Squad Leader


SquadLeaderAbout Squad Leader

Hall of Fame Game Designer John Hill designed Squad Leader, one of the most complex and thrilling wargames of its time. It is virtually unique among World War II board games focusing on infantry combat in Europe. Squad Leader is the absolute natural extension of the trends toward realism. All of the pieces of Squad leader represent the regular squads rated for firepower, range and morale as well as weapon and vehicle crews and elite squads with high firepower and morale.




Squad Leader was produced in time to debut at the 1977 Origins Game Fair, an annual gaming convention that was first held in 1975 and is run by Game Manufacturer’s Association. The original print run of 2,500 copies of Squad Leader had a purple trim to them and have become a prize collector’s item.

Squad Leader Rules & Scenarios

Below are some Squad Leader rules and scenarios that are free to download in PDF. If you experience problems downloading the following documents, send an email to stephaniehill@acrossadeadlyfield.com and I will email it to you.

Squad Leader Game Rules (4th Edition)

Advanced Squad Leader Scenarios 1 through 74 (PDF) Adobe Icon








For more information about Squad Leader, go to Squad Leader on Wikipedia.

Please review the Affiliate Disclaimer.


  1. Dave allcock


    I spent many many hours playing squad leader in the early 80s..thing is I think it is more than a game..it is sort of like a theoretical training exercise in infantry combat…then I went off to war in Angola as national service infantryman ….much of my training was already ingrained into my head from what I had learned from squad leader…
    great game

    1. Dave allcock

      oh and I still have my squad leader…cross of iron and the other expansion pack ..crescendo of doom?..forget the name..

    2. Stephanie

      Thanks Dave for sharing. Always love hearing those stories.

  2. Michael Dorosh

    I was introduced to SQUAD LEADER in junior high school in the early 1980s. We were all young boys living in the shadow of the Second World War – Sgt. Rock comic books were still under a dollar a copy, reruns of COMBAT aired on late night TV, and model kits of all the various hardware was comparatively cheaper than today.

    Plenty of interest in wargaming then, even among casual gamers – and being able to find Avalon Hill bookcase games at the local toy store certainly helped. The elegant SQUAD LEADER box with its dire warnings of how complex it was, was a beacon to a lifetime of enjoyable leisure time. In later life, as I became interested in the history of the games themselves, I read about the first print run of SQUAD LEADER – and the (in)famous purple box.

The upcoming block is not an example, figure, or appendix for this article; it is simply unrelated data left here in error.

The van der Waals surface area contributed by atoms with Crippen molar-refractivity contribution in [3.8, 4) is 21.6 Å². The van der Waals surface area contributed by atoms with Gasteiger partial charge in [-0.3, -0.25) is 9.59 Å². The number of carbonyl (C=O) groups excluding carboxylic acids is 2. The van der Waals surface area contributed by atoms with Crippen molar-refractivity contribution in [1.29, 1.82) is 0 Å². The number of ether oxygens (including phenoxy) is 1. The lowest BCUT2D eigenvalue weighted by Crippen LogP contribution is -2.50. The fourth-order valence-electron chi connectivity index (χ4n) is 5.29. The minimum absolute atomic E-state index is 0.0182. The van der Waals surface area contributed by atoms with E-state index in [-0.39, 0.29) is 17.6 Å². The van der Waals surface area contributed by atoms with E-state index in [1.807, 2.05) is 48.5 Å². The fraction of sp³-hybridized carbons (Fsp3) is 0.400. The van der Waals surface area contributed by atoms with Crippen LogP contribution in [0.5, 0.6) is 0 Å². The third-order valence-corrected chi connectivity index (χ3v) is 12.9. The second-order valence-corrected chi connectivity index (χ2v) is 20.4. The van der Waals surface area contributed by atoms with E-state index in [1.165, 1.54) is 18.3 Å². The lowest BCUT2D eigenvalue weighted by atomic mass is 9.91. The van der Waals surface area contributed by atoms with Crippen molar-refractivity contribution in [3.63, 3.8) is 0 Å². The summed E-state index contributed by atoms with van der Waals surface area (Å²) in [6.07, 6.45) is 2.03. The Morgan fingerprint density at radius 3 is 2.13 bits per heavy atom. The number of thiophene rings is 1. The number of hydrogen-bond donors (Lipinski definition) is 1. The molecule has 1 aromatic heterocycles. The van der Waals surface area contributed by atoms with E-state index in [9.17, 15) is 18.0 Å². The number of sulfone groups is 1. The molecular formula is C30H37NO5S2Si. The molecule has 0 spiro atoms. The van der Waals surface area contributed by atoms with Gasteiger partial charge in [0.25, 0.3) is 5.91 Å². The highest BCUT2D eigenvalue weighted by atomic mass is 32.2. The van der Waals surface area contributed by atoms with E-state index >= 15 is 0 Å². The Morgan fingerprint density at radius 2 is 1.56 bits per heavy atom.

I’ve since acquired a couple of 1st edition purple boxes for my collection. A nice reminder of where things really began. Much respect to the late John Hill for his creativity, imagination, and – skill at designing. Still enjoying the later adaptations of SL that the original game spawned.

    1. Stephanie

      Hi Michael:

      Thank you for leaving a comment regarding your experience with Squad Leader dating all the back to the 1980s when you were in junior high school. I was also in junior high school in the early 1980s and remember living in the shadows of WWII. There seemed to be much more interest in wargaming back then and most likely probably due to the era and generation. You may enjoy reading my article on History of Tactical Games: Evolution of Squad Leader because it highlights on the many aspects you have brought up.

      Thank you for your kindest regards and respect for my late father. I know we would have loved reading your words you wrote today. I hope you return.


  3. Nigel Ashcroft

    I remember the great games shop we had in Bristol [In the UK] the guy that ran it was very helpful and would open a box to let you look at the stuff inside and give you a run down on the game. I was looking at this cool looking box called Squad Leader, as soon as the guy opened it and talked a bit about it I realised it was the sort of game I would like. I immediately bought it.
    I joined the Army shortly after that and the box travelled around with me wherever I went. The great thing was, it was all in one box and me and a couple of mates played it regularly.
    I have now played Squad Leader, and its development Advanced Squad Leader some 30 odd years now, the game has given many many years of excellent gaming fun and enjoyment. As a result of the game I have met many people and enjoyed playing the game with them.
    I have bought many boardgames over the years but none have consistently given me the same pleasure I have had playing it.
    I later bought Johnny Reb as I have always been into ACW miniatures, again these rules also gave me much gaming pleasure and as soon as I saw ADF I knew that they would be excellent as well.
    I know that if your dad hadn’t designed SL I wouldn’t have had so many years of enjoyment from one game.


    1. Stephanie

      Hi Nigel:

      That is an awesome story about how one game opened up for you a world of wargaming that you may not have otherwise experienced. Thank you for sharing with us here. That is the exact kind of story we love hearing. I am delighted you decided to post your experiences on this tribute site. I am not sure if you ever met him in person, but I know he would have loved hearing your story in person. Also, I wish to personally thank you for your service, heroism and bravery to your country. We must always honor our courageous service members. Thank you for your patriotism, be it the UK or the US.



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